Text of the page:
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3.8 out of 5 stars
40
3.8 out of 5 stars
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Price:£4.74


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TOP 500 REVIEWERon 4 January 2014
Format: Hardcover|Vine Customer Review of Free Product( What's this? )
Clanchy is a very good writer: her prose is snappy, sharp, acutely observational, wry and sometimes savagely funny - but the novel isn't the right form or medium for her style of wit. This style of writing works wonderfully well in short stories, comment pieces and serial columns, but it just bogs a novel down.

The characters, as other reviewers have pointed out, tend to the usual clichés of the Hampstead literati, though Clanchy does humanise them. And Struan, our dour Scot experiencing London for the first time, is just adorable.

So there are lots of little gems in this, some moving, some hilarious, some which skewer social pretentions effortlessly - but as a novel this ends up being less than the sum of its parts.

I'd definitely read Clanchy again but, like the great Dorothy Parker, the novel form isn't right for her brand of wit and writing.
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on 14 November 2014
A young Scots boy comes to London for his gap year from a small mining town in the Central Lowlands. It is 1989, and it is his first visit to London. His job is to assist an esteemed writer who has had a sever stroke, and his family in their Hampstead home. It is far removed from the world that Struan has known and quite muddling! He finds both a wife and an ex wife and her children in the house.

The writing is bright and witty, the characters vividly painted, and there are some lines that had me laughing out loud. I really enjoyed this book, - a brilliant debut novel, and can't wait to read more from this writer.
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on 2 December 2015
Well-packaged trash. Has no real substance.
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VINE VOICEon 15 January 2014
Format: Hardcover|Vine Customer Review of Free Product( What's this? )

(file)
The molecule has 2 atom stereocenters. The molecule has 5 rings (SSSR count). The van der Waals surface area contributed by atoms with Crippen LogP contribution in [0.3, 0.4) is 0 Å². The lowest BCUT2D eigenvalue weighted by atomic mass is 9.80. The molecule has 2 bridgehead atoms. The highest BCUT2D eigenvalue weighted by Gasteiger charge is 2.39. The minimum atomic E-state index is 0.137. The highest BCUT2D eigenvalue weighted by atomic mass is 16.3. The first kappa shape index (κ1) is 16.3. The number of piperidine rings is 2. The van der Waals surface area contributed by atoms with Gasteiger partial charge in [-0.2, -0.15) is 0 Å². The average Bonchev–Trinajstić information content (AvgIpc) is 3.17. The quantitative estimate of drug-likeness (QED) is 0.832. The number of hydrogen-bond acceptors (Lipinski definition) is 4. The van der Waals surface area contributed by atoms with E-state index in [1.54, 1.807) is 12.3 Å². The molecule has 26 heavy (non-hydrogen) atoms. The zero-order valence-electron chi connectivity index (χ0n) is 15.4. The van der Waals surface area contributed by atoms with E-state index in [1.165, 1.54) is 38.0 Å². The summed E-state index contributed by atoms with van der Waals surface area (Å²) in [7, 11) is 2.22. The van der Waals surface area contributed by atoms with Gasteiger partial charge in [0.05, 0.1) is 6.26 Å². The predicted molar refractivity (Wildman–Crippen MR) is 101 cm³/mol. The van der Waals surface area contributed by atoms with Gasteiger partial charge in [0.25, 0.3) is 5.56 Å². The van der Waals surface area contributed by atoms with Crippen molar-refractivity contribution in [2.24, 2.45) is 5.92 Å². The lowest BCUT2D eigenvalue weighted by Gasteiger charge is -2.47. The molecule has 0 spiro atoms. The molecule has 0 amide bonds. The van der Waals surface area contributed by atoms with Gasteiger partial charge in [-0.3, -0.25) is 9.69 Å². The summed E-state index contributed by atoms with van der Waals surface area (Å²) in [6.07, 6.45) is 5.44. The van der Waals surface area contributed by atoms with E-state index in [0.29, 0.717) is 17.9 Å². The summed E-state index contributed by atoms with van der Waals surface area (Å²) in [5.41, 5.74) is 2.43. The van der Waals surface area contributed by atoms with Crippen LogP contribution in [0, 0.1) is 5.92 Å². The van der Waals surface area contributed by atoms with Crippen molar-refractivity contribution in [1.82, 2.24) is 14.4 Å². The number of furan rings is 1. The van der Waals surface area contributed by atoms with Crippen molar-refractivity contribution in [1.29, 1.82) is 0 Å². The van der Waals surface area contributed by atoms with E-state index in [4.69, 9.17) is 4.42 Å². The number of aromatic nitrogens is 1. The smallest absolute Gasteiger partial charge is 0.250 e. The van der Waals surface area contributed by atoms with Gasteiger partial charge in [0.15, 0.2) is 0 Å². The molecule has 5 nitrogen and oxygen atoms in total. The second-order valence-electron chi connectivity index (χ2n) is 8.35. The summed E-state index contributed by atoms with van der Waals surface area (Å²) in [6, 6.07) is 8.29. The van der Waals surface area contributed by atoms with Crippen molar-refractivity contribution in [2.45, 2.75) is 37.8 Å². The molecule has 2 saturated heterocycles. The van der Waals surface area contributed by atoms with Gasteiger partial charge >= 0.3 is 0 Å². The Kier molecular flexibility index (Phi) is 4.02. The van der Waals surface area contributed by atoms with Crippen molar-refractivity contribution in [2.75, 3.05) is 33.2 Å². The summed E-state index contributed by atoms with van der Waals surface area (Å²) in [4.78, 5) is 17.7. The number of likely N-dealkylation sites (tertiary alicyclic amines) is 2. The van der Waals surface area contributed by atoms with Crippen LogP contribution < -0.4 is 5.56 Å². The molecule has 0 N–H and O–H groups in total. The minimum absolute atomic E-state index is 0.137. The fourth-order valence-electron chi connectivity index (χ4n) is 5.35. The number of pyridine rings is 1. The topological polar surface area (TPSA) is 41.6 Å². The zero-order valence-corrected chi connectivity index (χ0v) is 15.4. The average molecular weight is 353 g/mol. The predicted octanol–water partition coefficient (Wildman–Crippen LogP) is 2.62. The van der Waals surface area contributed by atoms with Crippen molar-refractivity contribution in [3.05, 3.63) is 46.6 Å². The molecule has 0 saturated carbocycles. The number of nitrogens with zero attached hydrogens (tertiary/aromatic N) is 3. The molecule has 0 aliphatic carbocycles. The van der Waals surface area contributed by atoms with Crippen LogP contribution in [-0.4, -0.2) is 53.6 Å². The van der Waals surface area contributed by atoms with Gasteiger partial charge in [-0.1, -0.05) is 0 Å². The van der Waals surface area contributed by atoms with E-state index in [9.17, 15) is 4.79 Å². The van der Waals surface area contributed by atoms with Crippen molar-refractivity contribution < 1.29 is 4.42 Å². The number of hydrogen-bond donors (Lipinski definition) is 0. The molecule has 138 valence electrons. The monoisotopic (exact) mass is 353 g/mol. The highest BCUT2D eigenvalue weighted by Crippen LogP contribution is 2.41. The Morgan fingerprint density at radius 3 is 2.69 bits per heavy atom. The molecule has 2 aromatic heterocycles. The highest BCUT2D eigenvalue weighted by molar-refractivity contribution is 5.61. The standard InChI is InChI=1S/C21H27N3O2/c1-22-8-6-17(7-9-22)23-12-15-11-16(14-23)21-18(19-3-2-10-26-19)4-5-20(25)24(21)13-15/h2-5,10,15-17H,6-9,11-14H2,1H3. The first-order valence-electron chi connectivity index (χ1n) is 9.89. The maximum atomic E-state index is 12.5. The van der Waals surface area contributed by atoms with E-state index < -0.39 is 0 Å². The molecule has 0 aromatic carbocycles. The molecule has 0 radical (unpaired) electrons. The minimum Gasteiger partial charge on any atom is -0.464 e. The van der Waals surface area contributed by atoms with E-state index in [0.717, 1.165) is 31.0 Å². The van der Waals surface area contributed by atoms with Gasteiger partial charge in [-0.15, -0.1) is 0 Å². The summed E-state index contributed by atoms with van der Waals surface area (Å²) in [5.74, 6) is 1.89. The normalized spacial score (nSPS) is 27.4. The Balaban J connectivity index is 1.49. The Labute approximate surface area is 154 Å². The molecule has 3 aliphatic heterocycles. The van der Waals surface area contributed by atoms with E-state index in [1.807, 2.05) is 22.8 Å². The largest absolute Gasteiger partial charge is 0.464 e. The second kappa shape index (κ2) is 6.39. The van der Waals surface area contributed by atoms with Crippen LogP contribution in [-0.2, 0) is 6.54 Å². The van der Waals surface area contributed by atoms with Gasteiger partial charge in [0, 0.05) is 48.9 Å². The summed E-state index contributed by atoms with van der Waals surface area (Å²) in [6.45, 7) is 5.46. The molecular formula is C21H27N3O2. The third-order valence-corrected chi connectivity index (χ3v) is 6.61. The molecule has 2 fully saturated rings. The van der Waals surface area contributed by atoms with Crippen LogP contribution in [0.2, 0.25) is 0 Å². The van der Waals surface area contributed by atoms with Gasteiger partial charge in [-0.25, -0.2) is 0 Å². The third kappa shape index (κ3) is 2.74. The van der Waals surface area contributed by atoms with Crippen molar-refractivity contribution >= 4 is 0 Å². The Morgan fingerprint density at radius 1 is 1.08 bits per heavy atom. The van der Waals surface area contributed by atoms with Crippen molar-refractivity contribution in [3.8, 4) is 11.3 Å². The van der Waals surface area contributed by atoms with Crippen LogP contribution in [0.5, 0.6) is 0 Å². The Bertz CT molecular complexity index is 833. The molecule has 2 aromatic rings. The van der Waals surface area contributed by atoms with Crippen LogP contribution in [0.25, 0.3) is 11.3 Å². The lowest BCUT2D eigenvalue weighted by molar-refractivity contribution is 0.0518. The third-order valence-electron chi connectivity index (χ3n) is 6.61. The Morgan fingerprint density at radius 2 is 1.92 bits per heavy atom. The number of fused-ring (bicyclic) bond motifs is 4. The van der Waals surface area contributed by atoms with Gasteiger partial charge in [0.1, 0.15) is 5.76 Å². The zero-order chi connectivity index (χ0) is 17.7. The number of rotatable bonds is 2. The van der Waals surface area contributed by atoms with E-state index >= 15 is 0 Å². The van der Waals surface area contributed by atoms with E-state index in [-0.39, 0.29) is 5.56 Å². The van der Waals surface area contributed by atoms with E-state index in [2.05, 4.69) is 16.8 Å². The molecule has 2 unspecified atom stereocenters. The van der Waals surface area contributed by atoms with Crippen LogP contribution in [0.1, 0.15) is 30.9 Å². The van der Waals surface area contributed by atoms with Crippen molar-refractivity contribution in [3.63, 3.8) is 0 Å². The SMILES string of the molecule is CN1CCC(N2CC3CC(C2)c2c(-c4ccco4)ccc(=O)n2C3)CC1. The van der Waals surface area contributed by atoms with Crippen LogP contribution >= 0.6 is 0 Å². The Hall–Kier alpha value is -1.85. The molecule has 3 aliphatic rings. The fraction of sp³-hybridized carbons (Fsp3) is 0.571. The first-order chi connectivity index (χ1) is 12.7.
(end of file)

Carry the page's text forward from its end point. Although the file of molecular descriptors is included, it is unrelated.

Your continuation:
Interesting, amusing in parts, unusual characters well-portrayed. Hampstead Heath, 1989 (a hot summer) is the backdrop for the interaction between a strange, engaging bunch of characters, and we see the significant changes that take place in them during a few short months. Not the sort of book I would usually choose, preferring darker crime fiction usually, but it is beautifully written, the prose is taut and precise, and I loved it.
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TOP 500 REVIEWERon 16 November 2015
The London divorced family at the centre of this dark comedy are met by an Iranian second wife and a young Scots lad.

In 1989 a playwright has a serious stroke and as the months go by his squabbling family brings him home from hospital and engages a caregiver. Each person goes his or her own way and we see them change over the summer. The tale contains acerbic social comment on towns with shut coal mines, European dictators, property prices and growing up, among other aspects.

Praise to the author for a strong focus on a person with serious illness and the care involved, while keeping up a brisk pace and stretching all the other characters. The book won't suit everyone but if you want something with more depth than chick-lit, you might well enjoy the read.
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on 5 July 2013
This is a good read - great for taking on holiday. The characters are well-rounded and involving with good humour and some pathos thrown in. The author has a feel for the literary world. I enjoyed it very much as I have all Kate's written work. I look forward to her next book.
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on 12 May 2013
Struan Robertson, our hero, is eyebrow-raisingly well-read and sage for an orphaned seventeen-year old lad brought up in the Scottish sticks. Meeting the English chronicles his first visit to London to look after an incapacitated famous playwright - but nothing really happens that can't be anticipated and there are no completely unforeseeable twists, layers or zigzags (and the ending is a bit "hey-ho"). So why five stars? Entirely for the wholly delightful and engaging character the author creates in Struan. Kate Clanchy draws the reader onto Struan's side on the first page and keeps us there; we are rooting for him, willing him to triumph over adversity. Meeting the English is a lovely read - highly recommended.
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on 16 February 2015
None of these characters, young or old, English or Scottish, carry conviction, yet this does not appear to be satire. I was finding it all a bit embarrassing, to be honest, when I gave up on it near the half-way mark. Stick to the poems, please, Kate!
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on 6 May 2013
It is rare indeed to find a serious novel that is this enjoyable to read. Kate Clanchy's Meeting the English is sharply observed, cleverly satirical and effortlessly poetic but above all, it is hugely entertaining.
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on 25 June 2013
I read this novel in one sitting, laughing out loud in several places and enjoying it thoroughly. The characters were recognisable, amusing and painted with compassion.
The end feeling was rather like the fun and the magic of a Midsummer Night's Dream. Kate Clanchy had mastered yet another genre. I recommend this highly.
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